History and Geography. The elementary facts of language learning are ignored. What
is required is the responsive teaching.
5) Most of our learners come from rural and vernacular background. Their level of
English or competence in English language varies from poor to average. For
improving their language skills, their ability is to be recognized first and then suitable
material could be produced and pedagogic methods could be followed.

The traditional method of teaching English could not bring the success for the Indian
learners. It concentrated on vocabulary structure and helped to learn in that why which is not
adequate. The use of mother tongue is no solution. Teaching through translation refrains the
learners from the scope to think and express in English naturally. That language is highly
complex is shown by the fact that upto now it has not proved possible to translate
mechanically from one language to another with satisfactory results. (Palmer 10)

Next comes the examination process. The traditional pattern of paper-setting and evaluation
is not condusive. The question pattern requires to be objective and the evaluation process
needs to be modified. The traditional evaluation process should be substituted with practical
valuation process. The ideal model question pattern can boost the students and give a scope to
secure very high marks even 100 out of 100 if they so deserve.

The teaching and learning English from elementary level to college level at present is in a
transitional phase. It is a progress from twilight to daylight. In spite of all hurdles, it is
reinforced with gradual success. English in India today is more of a requirement and
necessity than luxury or exclusivity.

Language acquisition is an informal act carried out by the individual himself/herself, but
learning is formal one guided by a teacher. Teaching and learning may be considered as
two mutually defining aspects of the same process, for the teacher is not just a given but also
a receiver and the learner is not just a passive recipient of made to measure packages of
knowledge but also an active participant.(Verma 10) The teacher as a role model has a
challenging task ahead. He has to use his innovative method, whether inside the class-room
or outside the class room. He has to monitor and see that practice, not explaining the rules
can deliver the goods for the learners, keeping in mind that proclivity forwards learning by
heart is a death to the learners of language.

Curriculum ought to be designed in such a way that it suits the purpose of the learners.
Curriculum development in language teaching has a new face now. It provides a systematic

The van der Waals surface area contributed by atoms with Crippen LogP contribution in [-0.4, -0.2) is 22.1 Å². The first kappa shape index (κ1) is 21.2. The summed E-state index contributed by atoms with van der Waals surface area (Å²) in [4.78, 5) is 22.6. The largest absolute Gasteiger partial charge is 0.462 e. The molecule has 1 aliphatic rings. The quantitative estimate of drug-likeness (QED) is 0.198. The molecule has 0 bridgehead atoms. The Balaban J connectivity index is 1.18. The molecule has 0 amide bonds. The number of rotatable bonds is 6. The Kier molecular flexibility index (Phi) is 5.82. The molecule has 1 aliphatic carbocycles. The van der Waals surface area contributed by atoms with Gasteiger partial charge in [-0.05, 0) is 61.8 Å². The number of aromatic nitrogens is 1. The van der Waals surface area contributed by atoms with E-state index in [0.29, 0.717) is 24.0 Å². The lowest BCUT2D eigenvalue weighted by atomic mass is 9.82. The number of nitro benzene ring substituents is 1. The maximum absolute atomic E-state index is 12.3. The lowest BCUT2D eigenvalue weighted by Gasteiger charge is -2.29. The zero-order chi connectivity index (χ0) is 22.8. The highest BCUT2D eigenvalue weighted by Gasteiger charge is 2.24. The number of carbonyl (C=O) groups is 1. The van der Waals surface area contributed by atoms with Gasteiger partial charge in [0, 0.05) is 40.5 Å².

introduction to the issues involved in developing, managing and evaluating effective English
language teaching programme. This includes situation analysis, need analysis, goal setting,
syllabus design, evaluation along with teaching and teacher support. Curriculum serves an
important source to transmit values and knowledge.

The methodology has been modified. It is a search for rational principles instead of a set of
readymade rules. The traditional teaching of literary text with lecture notes is not adequate in
the class-room now. It aims at developing the skills and stimulating the habit of reading and
writing as well. Travel accounts, humorous stories and such other literary pieces can be cited
for their motivational element. It is to be noted that the school methodology cannot be
transformed to college environment.

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While bringing English to class-room, the subject matter of text-books keeps the students in
wild guess, as the books lack the kind of English that students are expected to grasp. The
foreign language conveys a foreign subject which is far away from the reach of the
imagination of Indian learners. Hence Indo-Anglian authors are preferred in the syllabi in
Indian universities and schools which is a welcome step. Shakespeare has been confined to a
higher group of readers.

The modern approach takes into account the need analysis as well as goal setting seriously.
As the goal is learning, specific learning objectives along with procedures training and
experience are taken into account. For this the teachers can introduces co-operative learning
work in the class-room. The views of Richards and Rodgers in their study on current
communicative approaches has a great relevance in the present context :

Communicative Language Teaching is best considered as approach rather than a method. It

refers to diverse set of principles that reflect a communicative view of language and language
learning and that can be used to support a wide variety of class-room procedures. These
principles include :